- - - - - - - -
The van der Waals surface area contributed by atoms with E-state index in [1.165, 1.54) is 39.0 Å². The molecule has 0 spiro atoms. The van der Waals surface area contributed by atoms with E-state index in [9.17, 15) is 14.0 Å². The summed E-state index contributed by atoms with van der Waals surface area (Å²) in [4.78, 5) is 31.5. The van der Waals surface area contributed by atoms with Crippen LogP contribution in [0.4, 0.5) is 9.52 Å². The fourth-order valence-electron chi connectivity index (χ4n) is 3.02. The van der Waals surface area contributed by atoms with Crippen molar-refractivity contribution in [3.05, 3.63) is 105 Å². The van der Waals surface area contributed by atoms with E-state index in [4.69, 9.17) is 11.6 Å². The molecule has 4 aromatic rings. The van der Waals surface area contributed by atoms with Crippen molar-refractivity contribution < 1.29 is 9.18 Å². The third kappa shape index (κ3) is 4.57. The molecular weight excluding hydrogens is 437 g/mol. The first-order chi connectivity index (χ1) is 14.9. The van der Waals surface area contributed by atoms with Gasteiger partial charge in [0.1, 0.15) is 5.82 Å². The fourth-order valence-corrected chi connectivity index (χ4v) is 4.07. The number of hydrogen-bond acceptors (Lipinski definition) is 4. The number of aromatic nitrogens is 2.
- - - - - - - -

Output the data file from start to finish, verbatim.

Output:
The van der Waals surface area contributed by atoms with E-state index in [1.165, 1.54) is 39.0 Å². The molecule has 0 spiro atoms. The van der Waals surface area contributed by atoms with E-state index in [9.17, 15) is 14.0 Å². The summed E-state index contributed by atoms with van der Waals surface area (Å²) in [4.78, 5) is 31.5. The van der Waals surface area contributed by atoms with Crippen LogP contribution in [0.4, 0.5) is 9.52 Å². The fourth-order valence-electron chi connectivity index (χ4n) is 3.02. The van der Waals surface area contributed by atoms with Crippen molar-refractivity contribution in [3.05, 3.63) is 105 Å². The van der Waals surface area contributed by atoms with E-state index in [4.69, 9.17) is 11.6 Å². The molecule has 4 aromatic rings. The van der Waals surface area contributed by atoms with Crippen molar-refractivity contribution < 1.29 is 9.18 Å². The third kappa shape index (κ3) is 4.57. The molecular weight excluding hydrogens is 437 g/mol. The first-order chi connectivity index (χ1) is 14.9. The van der Waals surface area contributed by atoms with Gasteiger partial charge in [0.1, 0.15) is 5.82 Å². The fourth-order valence-corrected chi connectivity index (χ4v) is 4.07. The number of hydrogen-bond acceptors (Lipinski definition) is 4. The number of aromatic nitrogens is 2.